Optimal foraging approach to patch use

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The advantages to a consumer of spending more time in higher profitability patches are easy to see. However, the detailed allocation of time to different patches is a subtle problem, since it depends on the precise differentials in profitability, the average profitability of the environment as a whole, the distance between the patches, and so on. The problem has been a particular focus of attention for optimal foraging theory. In particular, a great deal of interest has been directed at the very common situation in which foragers themselves deplete the resources of a patch, causing its profitability to decline with time. Amongst the many examples of this are insectivorous insects removing prey from a leaf, and bees consuming nectar from a flower.

Charnov (1976b) and Parker and Stuart (1976) produced similar models to predict the behavior of an optimal forager in such situations. They found that the optimal stay-time in a patch thresholds and giving-up times

Figure 9.21 (a) On arrival in a patch, fifth-instar Plectrocnemia conspersa larvae that encounter and eat a chironomid prey item at the beginning of the experiment ('fed') quickly cease wandering and commence net-building. Predators that fail to encounter a prey item ('unfed') exhibit much more widespread movement during the first 30 min of the experiment, and are significantly more likely to move out of the patch. (b) Directly density-dependent aggregative response of fifth-instar larvae in a natural environment expressed as mean number of predators against combined biomass of chironomid and stonefly prey per 0.0625 m2 sample of streambed (n = 40). (After Hildrew & Townsend, 1980; Townsend & Hildrew, 1980.)

should be defined in terms of the rate of energy extraction experienced by the forager at the moment it leaves a patch (the 'marginal value' of the patch). Charnov called the results the 'marginal value theorem'. The models were formulated mathematically, but their salient features are shown in graphic form in Figure 9.22.

The primary assumption of the model is that an optimal forager will maximize its overall intake of a resource (usually energy) during a bout of foraging, taken as a whole. Energy will, in fact, be extracted in bursts because the food is distributed patchily; the forager will sometimes move between patches, during which time its intake of energy will be zero. But once in a patch, the forager will extract energy in a manner described by the curves in Figure 9.22a. Its initial rate of extraction will be high, but as time progresses and the resources are depleted, the rate of extraction will steadily decline. Of course, the rate will itself depend on the initial contents of the patch and on the forager's efficiency and motivation (Figure 9.22a).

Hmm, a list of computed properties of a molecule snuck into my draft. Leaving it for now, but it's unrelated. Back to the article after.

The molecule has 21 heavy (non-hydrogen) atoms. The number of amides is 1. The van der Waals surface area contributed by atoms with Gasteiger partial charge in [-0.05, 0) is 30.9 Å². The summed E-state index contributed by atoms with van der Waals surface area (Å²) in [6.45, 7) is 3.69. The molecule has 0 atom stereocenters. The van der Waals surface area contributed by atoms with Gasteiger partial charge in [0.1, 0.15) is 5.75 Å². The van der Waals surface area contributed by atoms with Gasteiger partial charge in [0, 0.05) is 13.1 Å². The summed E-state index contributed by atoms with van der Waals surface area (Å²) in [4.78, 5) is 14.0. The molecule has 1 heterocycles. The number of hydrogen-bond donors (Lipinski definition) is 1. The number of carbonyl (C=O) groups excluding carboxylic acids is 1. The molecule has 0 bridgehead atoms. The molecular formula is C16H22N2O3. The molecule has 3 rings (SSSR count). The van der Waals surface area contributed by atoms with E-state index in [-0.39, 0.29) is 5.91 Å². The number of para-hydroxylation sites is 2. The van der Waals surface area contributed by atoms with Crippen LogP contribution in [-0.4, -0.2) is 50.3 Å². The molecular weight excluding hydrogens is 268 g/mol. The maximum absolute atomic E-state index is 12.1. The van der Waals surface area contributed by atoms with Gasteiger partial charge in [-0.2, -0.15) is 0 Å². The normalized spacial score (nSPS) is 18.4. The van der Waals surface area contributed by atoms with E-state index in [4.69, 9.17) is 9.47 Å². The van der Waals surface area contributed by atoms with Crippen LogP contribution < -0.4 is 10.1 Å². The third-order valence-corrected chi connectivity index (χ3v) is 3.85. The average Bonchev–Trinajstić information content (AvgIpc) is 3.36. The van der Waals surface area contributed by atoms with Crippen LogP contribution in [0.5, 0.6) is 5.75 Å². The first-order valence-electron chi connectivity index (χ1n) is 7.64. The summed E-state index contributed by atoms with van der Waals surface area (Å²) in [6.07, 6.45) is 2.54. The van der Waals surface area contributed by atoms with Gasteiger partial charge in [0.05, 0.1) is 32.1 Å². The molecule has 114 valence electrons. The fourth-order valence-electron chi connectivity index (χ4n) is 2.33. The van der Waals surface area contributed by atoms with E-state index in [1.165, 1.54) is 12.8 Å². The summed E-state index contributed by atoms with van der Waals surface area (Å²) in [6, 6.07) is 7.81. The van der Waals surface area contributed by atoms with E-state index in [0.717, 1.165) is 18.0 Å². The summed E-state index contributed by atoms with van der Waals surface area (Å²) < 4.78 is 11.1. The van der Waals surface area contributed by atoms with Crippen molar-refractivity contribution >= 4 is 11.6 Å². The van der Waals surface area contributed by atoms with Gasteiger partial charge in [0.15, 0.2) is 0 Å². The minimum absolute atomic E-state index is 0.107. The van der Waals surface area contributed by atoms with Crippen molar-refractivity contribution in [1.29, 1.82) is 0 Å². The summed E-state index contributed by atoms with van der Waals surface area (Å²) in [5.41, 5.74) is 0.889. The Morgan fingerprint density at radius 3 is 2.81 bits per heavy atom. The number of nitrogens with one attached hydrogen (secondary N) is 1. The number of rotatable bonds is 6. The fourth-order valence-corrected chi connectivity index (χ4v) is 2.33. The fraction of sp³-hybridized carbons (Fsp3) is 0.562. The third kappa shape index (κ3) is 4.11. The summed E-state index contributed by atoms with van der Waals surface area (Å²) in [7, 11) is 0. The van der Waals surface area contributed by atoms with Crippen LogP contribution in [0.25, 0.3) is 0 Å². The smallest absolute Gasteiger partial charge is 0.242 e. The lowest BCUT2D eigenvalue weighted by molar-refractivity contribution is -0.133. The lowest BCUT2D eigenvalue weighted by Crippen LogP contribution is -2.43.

The problem under consideration is this: at what point should a forager leave a patch? If it left all patches immediately after reaching them, then it would spend most of its time traveling between patches, and its overall rate of intake would be low. If it stayed in all patches for considerable lengths of time, then it would spend little time traveling, but it would spend extended periods in depleted patches, and its overall rate of intake would again be low. Some intermediate stay-time is therefore optimal. In addition, though, the optimal stay-time must clearly be greater for profitable patches than for unprofitable ones, and it must depend on the profitability of the environment as a whole.

Consider, in particular, the forager in Figure 9.22b. It is foraging in an environment where food is distributed patchily and when should a forager leave a patch that it is depleting?

where some patches are more valuable than others. The average traveling time between patches is tt. This is therefore the length of time the forager can expect to spend on average after leaving one patch before it finds another. The forager in Figure 9.22b has arrived at an average patch for its particular environment, and it therefore follows an average extraction curve. In order to forage optimally it must maximize its rate of energy intake not merely for its period in the patch, but for the whole period since its departure from the last patch (i.e. for the period tt + s, where s is the stay-time in the patch).

If it leaves the patch rapidly then this period will be short (tt + sshort in Figure 9.22b). But by the same token, little energy will be extracted (Eshort). The rate of extraction (for the whole period tt + s) will be given by the slope of the line OS (i.e. Eshort/( tt + sshort)). On the other hand, if the forager remains for a long period (slong) then far more energy will be extracted (E[ong); but, the overall rate of extraction (the slope of OL) will be little changed. To maximize the rate of extraction over the period tt + s, it is necessary to maximize the slope of the line from O to the extraction curve. This is achieved simply by making the line a tangent to the curve (OP in Figure 9.22b). No line from O to the curve can be steeper, and the stay-time associated with it is therefore optimal (sopt).

The optimal solution for the forager in Figure 9.22b, therefore, is to how to maximize leave that patch when its extraction overall energy intake rate is equal to (tangential to) the slope of OP, i.e. it should leave at point P. In fact, Charnov, and Parker and Stuart, found that the optimal solution for the forager is to leave all patches, irrespective of their profitability, at the same extraction rate (i.e. the same 'marginal value'). This extraction rate is given by the slope of the tangent to the average extraction curve (e.g. in Figure 9.22b), and it is therefore the maximum average overall rate for that environment as a whole.